Structure and Timeline

Berkeley campus at night

The campus strategic planning process was structured around four key areas – determining which issues and challenges in the world our academic enterprise is uniquely suited to address, creating a transformative student experience, identifying optimal enrollment levels, and building a strong financial model – representing, broadly, the topics of greatest concern to the campus. Each of these areas was explored in depth by a working group of 10-12 members of the Berkeley community selected for their expertise and knowledge of the campus, and representing a diversity of disciplines. Each group was co-chaired by a dean, vice chancellor, or vice provost as well as a representative of the faculty chosen from or recommended by Senate leadership.

In addition to leading their individual groups, the co-chairs of the four groups also formed the membership of a larger Strategic Planning Steering Committee, itself co-chaired by Haas School of Business Dean Rich Lyons and Academic Senate Division Chair Lisa Alvarez-Cohen. Vice Chancellor for Equity and Inclusion Oscar Dubón served as an at-large member of the Steering Committee and an ex-officio member, along with Dean Lyons and Chair Alvarez-Cohen, of each of the four working groups. Given that the topics addressed by the four working groups necessarily overlapped and influenced one another, a critical function of the Steering Committee was to integrate the recommendations and conclusions that emerged from individual groups.

Campus input was sought continually throughout the process, by means of presentations and Q&A at open campus town halls, Academic Senate committees and Divisional meetings, Council of Deans and Chair’s Forum meetings, ASUC and Graduate Assembly meetings, and meetings with staff and alumni representatives.

Berkeley’s strategic planning exercise was governed by several guiding values and principles.

At the conclusion of the strategic planning process, the four individual groups’ input was integrated by the Strategic Planning Steering Committee into a short guiding document and steering committee report, which were submitted to the chancellor and made available to the public.

Establishing Berkeley’s signature initiatives

What are the critical issues and challenges facing our state, our nation, and our world that Berkeley is uniquely suited to address and solve?

Topics addressed: identification of signature initiatives that Berkeley is uniquely suited to address; options for differential growth to support pursuit of these challenges; opportunities for increasing and leveraging interdisciplinarity; role and evolution of comprehensive excellence.

Creating a transformative student experience

What investments and changes in our instructional and co-curricular programs would have the most impact on the quality of our students’ experience?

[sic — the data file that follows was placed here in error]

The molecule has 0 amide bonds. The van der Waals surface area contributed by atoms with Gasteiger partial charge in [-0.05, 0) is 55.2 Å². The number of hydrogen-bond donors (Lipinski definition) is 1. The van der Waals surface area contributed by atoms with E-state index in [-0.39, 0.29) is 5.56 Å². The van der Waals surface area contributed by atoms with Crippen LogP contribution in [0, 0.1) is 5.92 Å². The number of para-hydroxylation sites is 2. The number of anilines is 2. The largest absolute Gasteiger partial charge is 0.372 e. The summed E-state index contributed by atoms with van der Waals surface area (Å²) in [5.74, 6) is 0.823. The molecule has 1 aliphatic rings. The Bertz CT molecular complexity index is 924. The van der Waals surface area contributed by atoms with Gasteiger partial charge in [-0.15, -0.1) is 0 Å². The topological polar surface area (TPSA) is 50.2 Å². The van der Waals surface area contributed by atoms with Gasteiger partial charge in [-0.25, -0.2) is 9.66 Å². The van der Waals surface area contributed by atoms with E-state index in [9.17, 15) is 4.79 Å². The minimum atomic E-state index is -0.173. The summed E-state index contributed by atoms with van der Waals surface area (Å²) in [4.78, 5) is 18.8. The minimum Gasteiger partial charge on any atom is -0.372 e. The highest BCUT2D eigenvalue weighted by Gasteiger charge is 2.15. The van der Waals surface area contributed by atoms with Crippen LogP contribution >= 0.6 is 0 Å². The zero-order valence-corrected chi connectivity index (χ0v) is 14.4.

Topics addressed: curricular and co-curricular programs that would improve the experience of both undergraduate and graduate students (including post-docs); specific issues (e.g., lack of housing) currently affecting students; creating a supportive and inclusive campus climate (including morale of staff, students, and faculty); role of technology in improving student outcomes and instructional quality.

Identifying optimal enrollment levels

Accepting that enrollment growth is not entirely within the campus’s control, what do we see as the preferred enrollment level for Berkeley and how should this enrollment be distributed?

Topics addressed: ideal size and rate of growth; student mix by level; diversity; infrastructure needed to support higher levels of enrollment; faculty needs to support enrollment, including mix of ladder and non-ladder faculty; role of technology and alternative education delivery models in accommodating increased demand and reaching out to new populations.

Building a strong financial strategy

What strategies can Berkeley adopt to foster a strong financial model with diminishing public investment and an evolving diversity of revenue sources?

Topics addressed: needs for capital vs. operating budget; fundraising; financial expectations, incentives, and fiscal discipline for individual units; role of professional schools; role of self-supporting programs; revenue generation in a higher education setting.


  1. November 2017: Faculty, administrators, and student leaders meet to develop structure and focus of strategic planning process
  2. January 2018: Strategic planning process working groups begin meeting
  3. April 2018: First drafts of working group reports submitted to the Strategic Planning Steering Committee
  4. Summer 2018: Strategic Planning Steering Committee report drafted and circulated for campus review
  5. December 2018: Final report from Strategic Planning Steering Committee published and sent to Chancellor Christ